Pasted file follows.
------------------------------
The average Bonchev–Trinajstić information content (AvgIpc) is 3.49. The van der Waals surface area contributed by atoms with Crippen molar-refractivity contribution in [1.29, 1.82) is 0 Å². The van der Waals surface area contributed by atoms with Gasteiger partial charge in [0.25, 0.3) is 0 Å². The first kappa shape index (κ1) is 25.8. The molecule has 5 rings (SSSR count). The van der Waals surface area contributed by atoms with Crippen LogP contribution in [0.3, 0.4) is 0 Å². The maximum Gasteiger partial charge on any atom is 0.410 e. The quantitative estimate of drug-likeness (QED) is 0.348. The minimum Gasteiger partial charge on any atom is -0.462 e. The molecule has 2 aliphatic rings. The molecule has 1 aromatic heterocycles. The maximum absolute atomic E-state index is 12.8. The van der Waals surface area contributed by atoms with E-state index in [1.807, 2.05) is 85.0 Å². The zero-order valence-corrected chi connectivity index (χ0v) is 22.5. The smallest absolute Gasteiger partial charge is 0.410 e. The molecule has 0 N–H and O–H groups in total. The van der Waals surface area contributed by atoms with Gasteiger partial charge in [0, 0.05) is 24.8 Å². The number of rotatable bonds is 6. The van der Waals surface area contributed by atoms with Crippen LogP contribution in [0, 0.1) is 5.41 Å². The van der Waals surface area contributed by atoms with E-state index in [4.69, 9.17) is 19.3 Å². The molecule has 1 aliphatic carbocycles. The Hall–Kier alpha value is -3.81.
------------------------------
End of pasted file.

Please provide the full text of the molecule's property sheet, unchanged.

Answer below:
The average Bonchev–Trinajstić information content (AvgIpc) is 3.49. The van der Waals surface area contributed by atoms with Crippen molar-refractivity contribution in [1.29, 1.82) is 0 Å². The van der Waals surface area contributed by atoms with Gasteiger partial charge in [0.25, 0.3) is 0 Å². The first kappa shape index (κ1) is 25.8. The molecule has 5 rings (SSSR count). The van der Waals surface area contributed by atoms with Crippen LogP contribution in [0.3, 0.4) is 0 Å². The maximum Gasteiger partial charge on any atom is 0.410 e. The quantitative estimate of drug-likeness (QED) is 0.348. The minimum Gasteiger partial charge on any atom is -0.462 e. The molecule has 2 aliphatic rings. The molecule has 1 aromatic heterocycles. The maximum absolute atomic E-state index is 12.8. The van der Waals surface area contributed by atoms with E-state index in [1.807, 2.05) is 85.0 Å². The zero-order valence-corrected chi connectivity index (χ0v) is 22.5. The smallest absolute Gasteiger partial charge is 0.410 e. The molecule has 0 N–H and O–H groups in total. The van der Waals surface area contributed by atoms with Gasteiger partial charge in [0, 0.05) is 24.8 Å². The number of rotatable bonds is 6. The van der Waals surface area contributed by atoms with Crippen LogP contribution in [0, 0.1) is 5.41 Å². The van der Waals surface area contributed by atoms with E-state index in [4.69, 9.17) is 19.3 Å². The molecule has 1 aliphatic carbocycles. The Hall–Kier alpha value is -3.81.